E-invoicing in Finland: how B2C can catch up with B2B e-penetration level?

Finland is relatively far in e-invoicing B2B segment but B2C is in a low penetration stage at the moment. So how come these two segments have followed different paths?

What happened in B2B side?

In traditional EDI-messaging, each company had to set up and maintain connections with each other. This meant that companies had about a hundred or so connections to its suppliers, they in turn had connections to their own suppliers and other companies they had business transactions with. In 1990’s Finnish Service providers together with Banks started to develop different kind of approach. Key target was to aim for Networked e-invoicing where each company is connected into network through one intermediator. Each intermediator maintains connections with others thus enabling said company to exchange information with any company within intermediator network. Intermediators maintain unified content requirements which allow e-invoices to be sent and received through the network regardless of the source or destination format of the data. Networked e-invoicing model is based on bilateral agreements (standards and technical demands) between a network of declared e-invoice intermediators (i.e. service operators and Finnish banks).

In a simple way - different parties in market developed unified model, which was followed by all of the key players (Service providers, Software vendors and banks) in the market. Also it was obvious that Finnish companies realized the business benefits when moving towards automated processes. And the result is excellent! Latest studies expect that Finnish B2B penetration is reaching already 60% level.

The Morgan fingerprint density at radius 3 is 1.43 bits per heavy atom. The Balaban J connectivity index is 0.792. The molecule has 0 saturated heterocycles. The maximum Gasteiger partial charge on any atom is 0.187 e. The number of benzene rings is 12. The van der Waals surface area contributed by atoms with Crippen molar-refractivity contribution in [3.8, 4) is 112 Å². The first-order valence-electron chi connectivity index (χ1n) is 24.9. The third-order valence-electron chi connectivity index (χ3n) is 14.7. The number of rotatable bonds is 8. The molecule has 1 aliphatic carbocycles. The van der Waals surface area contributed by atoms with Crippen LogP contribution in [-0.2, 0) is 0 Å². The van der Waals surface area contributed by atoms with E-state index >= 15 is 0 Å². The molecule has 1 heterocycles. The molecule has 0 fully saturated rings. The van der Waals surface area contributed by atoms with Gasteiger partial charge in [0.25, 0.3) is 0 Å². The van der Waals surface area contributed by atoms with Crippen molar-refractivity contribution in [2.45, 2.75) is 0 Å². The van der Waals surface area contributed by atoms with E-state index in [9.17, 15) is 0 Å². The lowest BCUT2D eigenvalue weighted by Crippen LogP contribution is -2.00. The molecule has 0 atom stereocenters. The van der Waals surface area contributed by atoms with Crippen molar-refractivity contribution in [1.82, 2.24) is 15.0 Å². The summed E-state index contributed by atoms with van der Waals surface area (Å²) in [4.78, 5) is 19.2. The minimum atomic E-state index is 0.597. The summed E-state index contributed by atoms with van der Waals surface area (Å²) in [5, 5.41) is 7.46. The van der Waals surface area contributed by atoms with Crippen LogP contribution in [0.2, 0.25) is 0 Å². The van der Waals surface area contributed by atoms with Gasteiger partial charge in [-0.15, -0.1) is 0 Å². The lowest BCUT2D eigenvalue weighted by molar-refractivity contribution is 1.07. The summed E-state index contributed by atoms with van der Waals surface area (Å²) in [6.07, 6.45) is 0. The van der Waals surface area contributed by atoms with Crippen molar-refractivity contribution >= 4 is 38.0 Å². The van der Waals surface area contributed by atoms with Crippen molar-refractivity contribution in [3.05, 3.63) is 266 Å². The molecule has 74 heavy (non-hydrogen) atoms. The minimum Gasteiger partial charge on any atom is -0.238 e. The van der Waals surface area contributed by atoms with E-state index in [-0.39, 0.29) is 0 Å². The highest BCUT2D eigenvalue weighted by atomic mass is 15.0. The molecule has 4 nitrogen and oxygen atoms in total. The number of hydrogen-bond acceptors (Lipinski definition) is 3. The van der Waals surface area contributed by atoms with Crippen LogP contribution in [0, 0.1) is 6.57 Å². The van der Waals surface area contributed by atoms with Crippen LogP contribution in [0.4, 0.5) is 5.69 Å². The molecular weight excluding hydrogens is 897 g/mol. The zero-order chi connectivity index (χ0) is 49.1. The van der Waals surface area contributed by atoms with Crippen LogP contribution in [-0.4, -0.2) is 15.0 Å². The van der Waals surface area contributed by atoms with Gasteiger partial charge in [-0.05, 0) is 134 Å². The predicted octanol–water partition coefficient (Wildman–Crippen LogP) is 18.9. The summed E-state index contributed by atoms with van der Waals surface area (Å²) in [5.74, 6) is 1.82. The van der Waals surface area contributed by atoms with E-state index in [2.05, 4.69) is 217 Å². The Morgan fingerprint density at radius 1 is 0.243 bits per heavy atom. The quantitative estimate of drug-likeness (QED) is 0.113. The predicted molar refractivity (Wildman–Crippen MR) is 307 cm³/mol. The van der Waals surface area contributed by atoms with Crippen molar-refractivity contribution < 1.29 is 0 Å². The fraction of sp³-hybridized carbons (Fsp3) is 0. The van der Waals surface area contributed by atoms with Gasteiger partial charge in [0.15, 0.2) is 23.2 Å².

How about B2C?

Based on Itella Information’s latest study the adoption of electronic invoicing for consumer billing has spread rapidly in the Nordic countries. Denmark and Norway are currently in the lead in consumer acceptance of e-invoices, with Sweden close behind, but somewhat surprisingly the conversion to e-invoices has been slowest in Finland.

It is astonishing how much paper invoices are favoured in Finland, especially when we consider that Finland has been one of the pioneers of e-banking and online payment of bills. The wide and persistent gap between Finland on the one hand and Denmark and Norway on the other is also surprising.

In Norway and Denmark companies have been very active in introducing e-invoicing, and the extra cost charged for printed invoices has also boosted the transition. Denmark also discontinued direct debit payments earlier than the other countries.  

Different user groups?

So it seems the main difference is coming from the fact that user groups are different: consumers have not seen a clear benefit, while the B2B business benefits were obvious.

Weapons to speed up e-penetration?

All consumers participating in the study considered that information security is the most important aspect when it comes to e-invoicing. They also expect that it should be easy to switch over to using e-invoices and that information on the service should be readily available. Consumers are also motivated by the willingness to experiment, environmental concerns and the invoicing party’s recommendations.

However, still the most effective way of getting people to convert from printed invoices to e-invoices is by compulsion or strong persuasion. Consumers will accept e-invoices if nothing else is offered or if there is an extra charge for the printed version. It’s a hard fact but seems to be the only way before the masses are adopting e-invoicing as natural choice for receiving of Invoices.

Learn more about e-invoicing in Europe.

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